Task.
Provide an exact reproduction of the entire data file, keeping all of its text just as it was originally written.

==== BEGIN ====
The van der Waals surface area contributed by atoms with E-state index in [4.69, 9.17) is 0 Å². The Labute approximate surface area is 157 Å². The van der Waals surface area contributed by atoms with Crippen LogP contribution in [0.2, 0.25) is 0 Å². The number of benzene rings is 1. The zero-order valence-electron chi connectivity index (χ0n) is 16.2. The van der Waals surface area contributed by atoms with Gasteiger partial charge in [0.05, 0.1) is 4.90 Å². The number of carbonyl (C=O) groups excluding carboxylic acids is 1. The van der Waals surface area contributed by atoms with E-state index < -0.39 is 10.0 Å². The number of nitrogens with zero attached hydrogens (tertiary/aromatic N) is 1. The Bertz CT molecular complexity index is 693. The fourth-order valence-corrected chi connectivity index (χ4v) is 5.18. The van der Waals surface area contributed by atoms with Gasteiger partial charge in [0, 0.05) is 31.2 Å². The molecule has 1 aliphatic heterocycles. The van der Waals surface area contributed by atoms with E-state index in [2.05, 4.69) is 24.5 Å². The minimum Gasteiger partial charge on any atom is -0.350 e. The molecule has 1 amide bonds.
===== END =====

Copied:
The van der Waals surface area contributed by atoms with E-state index in [4.69, 9.17) is 0 Å². The Labute approximate surface area is 157 Å². The van der Waals surface area contributed by atoms with Crippen LogP contribution in [0.2, 0.25) is 0 Å². The number of benzene rings is 1. The zero-order valence-electron chi connectivity index (χ0n) is 16.2. The van der Waals surface area contributed by atoms with Gasteiger partial charge in [0.05, 0.1) is 4.90 Å². The number of carbonyl (C=O) groups excluding carboxylic acids is 1. The van der Waals surface area contributed by atoms with E-state index < -0.39 is 10.0 Å². The number of nitrogens with zero attached hydrogens (tertiary/aromatic N) is 1. The Bertz CT molecular complexity index is 693. The fourth-order valence-corrected chi connectivity index (χ4v) is 5.18. The van der Waals surface area contributed by atoms with Gasteiger partial charge in [0, 0.05) is 31.2 Å². The molecule has 1 aliphatic heterocycles. The van der Waals surface area contributed by atoms with E-state index in [2.05, 4.69) is 24.5 Å². The minimum Gasteiger partial charge on any atom is -0.350 e. The molecule has 1 amide bonds.